Consanguinity, genetics and definitions of kinship in the UK Pakistani population
Bittles, A.H. and Small, N.A. (2015) Consanguinity, genetics and definitions of kinship in the UK Pakistani population. Journal of Biosocial Science, 48 (6). pp. 844-854.
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Consanguineous marriage is a controversial topic in many Western societies, with attention mainly focused on the health of immigrant communities from Asia and Africa. In the UK consanguinity is especially prevalent in the Pakistani community, which now numbers over 1.1 million. Less attention has been paid to the influence of hereditary population stratification within Pakistani communities, in particular biraderi (literally brotherhood) membership, which denotes male lineages that largely govern marriage partner choice and hence the transmission of disease genes. The various roles played by biraderi and their relationship to other socio-occupational and kinship terms, such as caste, quom and zat, are often overlooked in health-based studies. The interchangeable use of these different kinship terms without rigorous definition can create identity uncertainty and hinders inter-study comparisons. Where feasible, standardization of terminology would be both desirable and beneficial, with biraderi the preferred default term to identify specific social and genetic relationships within the Pakistani diaspora.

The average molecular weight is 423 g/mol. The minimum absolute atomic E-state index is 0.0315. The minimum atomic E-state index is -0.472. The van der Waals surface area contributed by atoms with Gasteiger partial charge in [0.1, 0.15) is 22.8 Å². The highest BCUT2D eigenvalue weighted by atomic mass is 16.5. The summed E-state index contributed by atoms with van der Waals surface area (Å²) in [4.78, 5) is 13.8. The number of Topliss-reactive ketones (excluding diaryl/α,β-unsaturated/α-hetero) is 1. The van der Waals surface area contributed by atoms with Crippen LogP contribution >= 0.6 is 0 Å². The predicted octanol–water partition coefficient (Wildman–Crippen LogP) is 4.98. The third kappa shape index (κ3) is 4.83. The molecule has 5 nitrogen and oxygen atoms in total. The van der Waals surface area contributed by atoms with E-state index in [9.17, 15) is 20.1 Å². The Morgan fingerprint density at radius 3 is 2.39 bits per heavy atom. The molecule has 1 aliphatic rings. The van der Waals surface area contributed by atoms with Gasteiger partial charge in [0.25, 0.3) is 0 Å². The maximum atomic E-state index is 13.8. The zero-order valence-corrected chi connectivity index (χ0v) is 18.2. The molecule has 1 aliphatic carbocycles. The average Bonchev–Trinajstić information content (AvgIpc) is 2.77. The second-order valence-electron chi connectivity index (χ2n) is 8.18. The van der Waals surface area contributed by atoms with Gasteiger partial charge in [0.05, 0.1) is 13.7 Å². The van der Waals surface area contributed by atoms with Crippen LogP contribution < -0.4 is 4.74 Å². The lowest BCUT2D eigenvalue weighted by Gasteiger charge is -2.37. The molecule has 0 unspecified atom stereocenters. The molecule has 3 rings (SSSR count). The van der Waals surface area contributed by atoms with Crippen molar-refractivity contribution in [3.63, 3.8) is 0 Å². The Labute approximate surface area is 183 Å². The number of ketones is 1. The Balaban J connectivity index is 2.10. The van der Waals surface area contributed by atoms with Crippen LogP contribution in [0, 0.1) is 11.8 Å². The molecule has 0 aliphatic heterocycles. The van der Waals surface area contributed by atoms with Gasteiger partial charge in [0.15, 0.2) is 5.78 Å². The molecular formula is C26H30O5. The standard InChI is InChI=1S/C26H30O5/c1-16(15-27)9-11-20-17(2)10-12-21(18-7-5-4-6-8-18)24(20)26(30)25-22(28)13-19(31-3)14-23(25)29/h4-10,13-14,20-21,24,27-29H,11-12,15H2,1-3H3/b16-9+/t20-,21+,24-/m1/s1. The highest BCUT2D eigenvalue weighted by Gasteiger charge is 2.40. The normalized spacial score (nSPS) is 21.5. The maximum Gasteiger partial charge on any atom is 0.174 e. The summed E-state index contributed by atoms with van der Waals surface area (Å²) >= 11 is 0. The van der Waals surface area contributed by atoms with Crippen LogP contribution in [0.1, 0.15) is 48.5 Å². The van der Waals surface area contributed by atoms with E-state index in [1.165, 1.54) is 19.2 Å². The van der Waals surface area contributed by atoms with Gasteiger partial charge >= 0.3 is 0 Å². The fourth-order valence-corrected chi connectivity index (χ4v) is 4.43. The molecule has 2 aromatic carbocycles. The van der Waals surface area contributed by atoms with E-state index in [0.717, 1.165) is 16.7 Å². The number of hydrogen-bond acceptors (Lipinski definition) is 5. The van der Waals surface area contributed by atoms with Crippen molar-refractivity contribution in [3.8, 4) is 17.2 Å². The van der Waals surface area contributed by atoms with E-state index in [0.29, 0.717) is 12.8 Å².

|Publication Type:||Journal Article|
|Murdoch Affiliation:||Centre for Comparative Genomics|
|Publisher:||Cambridge University Press|
|Copyright:||© 2015 Cambridge University Press|
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